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Why Nobody Realized This Illness Was a Physical Symptom of My Childhood Anxiety

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It was a “normal” day for second-grade Taylor. She walked up the stairs to Mrs. Buteyn’s second-floor classroom and put her backpack and lunchbox away in her cubby. Then she ran to the bathroom and threw up for the next 20 minutes. She proceeded to go home afterward. Just a typical day in my life.

Anxiety takes many forms. Some people shake, others have racing thoughts, and some feel pain, among many other symptoms. I am one who feels debilitating pain, specifically in my stomach. Before doctors knew it was anxiety, they thought it was lactose intolerance, stomach ulcers and a million other things. In fourth grade, I had to get an endoscopy — a procedure where a camera is put into a person’s stomach to search for ulcers — but the doctors couldn’t find anything wrong. I was then diagnosed with irritable bowel syndrome (IBS).

For years after that diagnosis, my pain continued, still unidentified as anxiety. I continued to miss school because of sickness and pain, and the anxiety continued into high school.

My medical mystery may not surprise experts, for mental illness often goes misdiagnosed, but it surprised me. The reason why I was surprised it took me until sophomore year to get diagnosed with generalized anxiety disorder (GAD) is because both of my parents are counselors. My parents talk to individuals with mental illness every day, yet they never noticed I also struggled. I had all the symptoms, so why was I diagnosed so late?

It’s because I never talked about it. Even the very best counselors — even the very best counselors who are also your own parents — cannot read minds.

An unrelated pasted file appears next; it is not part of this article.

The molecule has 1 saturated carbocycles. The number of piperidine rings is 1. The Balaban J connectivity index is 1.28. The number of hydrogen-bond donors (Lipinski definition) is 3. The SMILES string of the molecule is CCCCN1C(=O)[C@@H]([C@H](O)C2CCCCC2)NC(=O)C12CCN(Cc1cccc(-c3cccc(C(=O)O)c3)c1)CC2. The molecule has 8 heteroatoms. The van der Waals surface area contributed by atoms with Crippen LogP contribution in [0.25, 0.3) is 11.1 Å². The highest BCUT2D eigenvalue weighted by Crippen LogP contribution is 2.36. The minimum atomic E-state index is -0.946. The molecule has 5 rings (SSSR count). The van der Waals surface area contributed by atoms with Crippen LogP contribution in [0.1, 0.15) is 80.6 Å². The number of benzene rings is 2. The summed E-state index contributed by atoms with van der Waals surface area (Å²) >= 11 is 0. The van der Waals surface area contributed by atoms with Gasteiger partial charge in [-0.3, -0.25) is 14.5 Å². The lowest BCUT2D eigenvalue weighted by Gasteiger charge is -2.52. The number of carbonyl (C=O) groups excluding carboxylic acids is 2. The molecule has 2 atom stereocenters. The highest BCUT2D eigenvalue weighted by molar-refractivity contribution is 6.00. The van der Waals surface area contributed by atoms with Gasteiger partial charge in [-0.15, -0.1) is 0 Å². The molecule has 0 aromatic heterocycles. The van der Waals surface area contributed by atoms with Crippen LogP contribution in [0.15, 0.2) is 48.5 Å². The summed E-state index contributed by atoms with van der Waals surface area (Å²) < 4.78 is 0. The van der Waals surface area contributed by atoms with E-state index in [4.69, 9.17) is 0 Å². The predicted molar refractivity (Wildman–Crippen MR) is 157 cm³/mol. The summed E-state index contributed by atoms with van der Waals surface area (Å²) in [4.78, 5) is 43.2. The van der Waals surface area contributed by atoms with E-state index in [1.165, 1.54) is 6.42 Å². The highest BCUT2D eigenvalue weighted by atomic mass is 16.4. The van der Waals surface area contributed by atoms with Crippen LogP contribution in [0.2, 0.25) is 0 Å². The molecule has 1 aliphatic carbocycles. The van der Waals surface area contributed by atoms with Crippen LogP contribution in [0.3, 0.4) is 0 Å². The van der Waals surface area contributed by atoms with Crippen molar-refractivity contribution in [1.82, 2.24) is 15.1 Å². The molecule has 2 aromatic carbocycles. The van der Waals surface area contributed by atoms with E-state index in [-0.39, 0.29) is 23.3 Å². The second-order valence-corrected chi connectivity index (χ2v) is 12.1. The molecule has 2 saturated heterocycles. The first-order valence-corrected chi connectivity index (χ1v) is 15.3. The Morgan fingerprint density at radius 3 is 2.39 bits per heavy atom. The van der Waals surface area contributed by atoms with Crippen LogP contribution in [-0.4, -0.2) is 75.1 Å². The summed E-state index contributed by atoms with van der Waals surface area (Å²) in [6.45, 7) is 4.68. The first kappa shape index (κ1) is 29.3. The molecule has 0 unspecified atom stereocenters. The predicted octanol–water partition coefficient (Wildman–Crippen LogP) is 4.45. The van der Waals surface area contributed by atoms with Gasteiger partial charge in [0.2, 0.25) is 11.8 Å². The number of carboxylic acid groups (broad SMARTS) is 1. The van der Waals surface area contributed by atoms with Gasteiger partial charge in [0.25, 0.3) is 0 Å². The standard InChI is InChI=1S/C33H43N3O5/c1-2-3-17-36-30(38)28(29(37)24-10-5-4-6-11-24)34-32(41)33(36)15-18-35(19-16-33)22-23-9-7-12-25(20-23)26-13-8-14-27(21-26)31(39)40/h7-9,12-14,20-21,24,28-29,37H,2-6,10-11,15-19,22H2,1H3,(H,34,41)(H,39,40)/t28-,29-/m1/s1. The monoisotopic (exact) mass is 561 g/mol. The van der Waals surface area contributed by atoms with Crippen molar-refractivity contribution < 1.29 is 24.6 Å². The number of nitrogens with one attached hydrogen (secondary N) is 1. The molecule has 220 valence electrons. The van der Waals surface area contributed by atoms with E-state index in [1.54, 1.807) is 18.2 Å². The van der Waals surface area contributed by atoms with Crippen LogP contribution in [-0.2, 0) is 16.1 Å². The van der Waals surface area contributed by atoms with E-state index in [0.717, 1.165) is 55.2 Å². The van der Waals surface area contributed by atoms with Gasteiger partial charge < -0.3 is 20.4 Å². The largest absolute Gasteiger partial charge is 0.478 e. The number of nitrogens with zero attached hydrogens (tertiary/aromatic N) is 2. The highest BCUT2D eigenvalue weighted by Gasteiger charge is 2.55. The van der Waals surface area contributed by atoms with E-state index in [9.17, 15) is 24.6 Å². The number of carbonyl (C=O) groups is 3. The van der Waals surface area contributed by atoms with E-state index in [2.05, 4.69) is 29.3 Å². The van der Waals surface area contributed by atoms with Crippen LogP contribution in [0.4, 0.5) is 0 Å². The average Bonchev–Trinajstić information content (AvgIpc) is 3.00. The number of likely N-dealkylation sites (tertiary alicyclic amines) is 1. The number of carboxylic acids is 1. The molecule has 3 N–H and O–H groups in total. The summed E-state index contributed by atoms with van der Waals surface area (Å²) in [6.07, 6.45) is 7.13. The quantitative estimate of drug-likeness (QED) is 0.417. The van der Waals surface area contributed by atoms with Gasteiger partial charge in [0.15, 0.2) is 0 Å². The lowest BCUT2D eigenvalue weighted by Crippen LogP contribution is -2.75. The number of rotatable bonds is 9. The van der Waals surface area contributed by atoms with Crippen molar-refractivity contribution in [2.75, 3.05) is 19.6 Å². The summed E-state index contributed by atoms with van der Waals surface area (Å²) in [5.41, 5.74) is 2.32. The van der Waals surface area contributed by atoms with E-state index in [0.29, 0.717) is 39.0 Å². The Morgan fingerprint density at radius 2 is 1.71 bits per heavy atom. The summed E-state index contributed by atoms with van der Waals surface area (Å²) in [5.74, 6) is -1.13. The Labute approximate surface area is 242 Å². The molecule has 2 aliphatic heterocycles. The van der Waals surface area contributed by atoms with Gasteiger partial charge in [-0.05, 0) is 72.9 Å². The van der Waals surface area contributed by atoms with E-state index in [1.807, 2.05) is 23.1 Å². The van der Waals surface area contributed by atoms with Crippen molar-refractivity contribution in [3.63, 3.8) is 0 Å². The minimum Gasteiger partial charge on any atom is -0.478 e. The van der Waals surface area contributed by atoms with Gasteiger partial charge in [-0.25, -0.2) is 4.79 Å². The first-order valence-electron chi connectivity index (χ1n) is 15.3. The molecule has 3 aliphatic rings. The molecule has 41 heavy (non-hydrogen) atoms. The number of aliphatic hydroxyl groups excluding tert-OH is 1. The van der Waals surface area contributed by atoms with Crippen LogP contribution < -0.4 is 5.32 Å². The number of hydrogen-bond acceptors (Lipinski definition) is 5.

May is Mental Health Awareness Month. I am aware of my mental health, but are you? If you are struggling, don’t let your pain go unnoticed like I let mine. The quicker you find help, the more likely treatment will prove beneficial.

After letting my anxiety build up for so long, I was unable to sit still in class. I woke up every morning doubled over in pain. I spent my mornings curled up on the carpet in my room. If I would have gotten help earlier, I may have been able to spend more of my days in class rather than teaching myself at home. I know that asking for help is scary. I am a very independent person, so telling someone I can’t manage on my own made me feel weak. But I learned I would rather feel weak than not feel at all. I bottled my pain and my emotions up for so long that the first day I went to therapy, my therapist said, “Wow. We’ve got a lot to unpack here.”

Bottling up emotions only makes things worse. It’s still something I struggle with every day. I’d rather keep it all to myself to appear strong, but sometimes, we’ve all got to call our favorite person and let it out.

Mental health is just as important as physical health. Anxiety and depression can cause as many physical symptoms as a person with chronic pain, and they will steal your life if you don’t stop them. It’s easy to tell someone about a broken leg, but it is difficult to tell someone that your brain causes you pain. That’s what this awareness month is for. Let’s talk about mental health and make it less taboo. It’s not OK that people who are struggling think that they need to be silent about their pain.

Learn from my stubbornness and ask for help if you need it. Call a friend. Email a teacher. Tell a parent. Battles are better fought by an army, not alone.

Getty Images photo via SerhiiBobyk

Originally published: May 2, 2020
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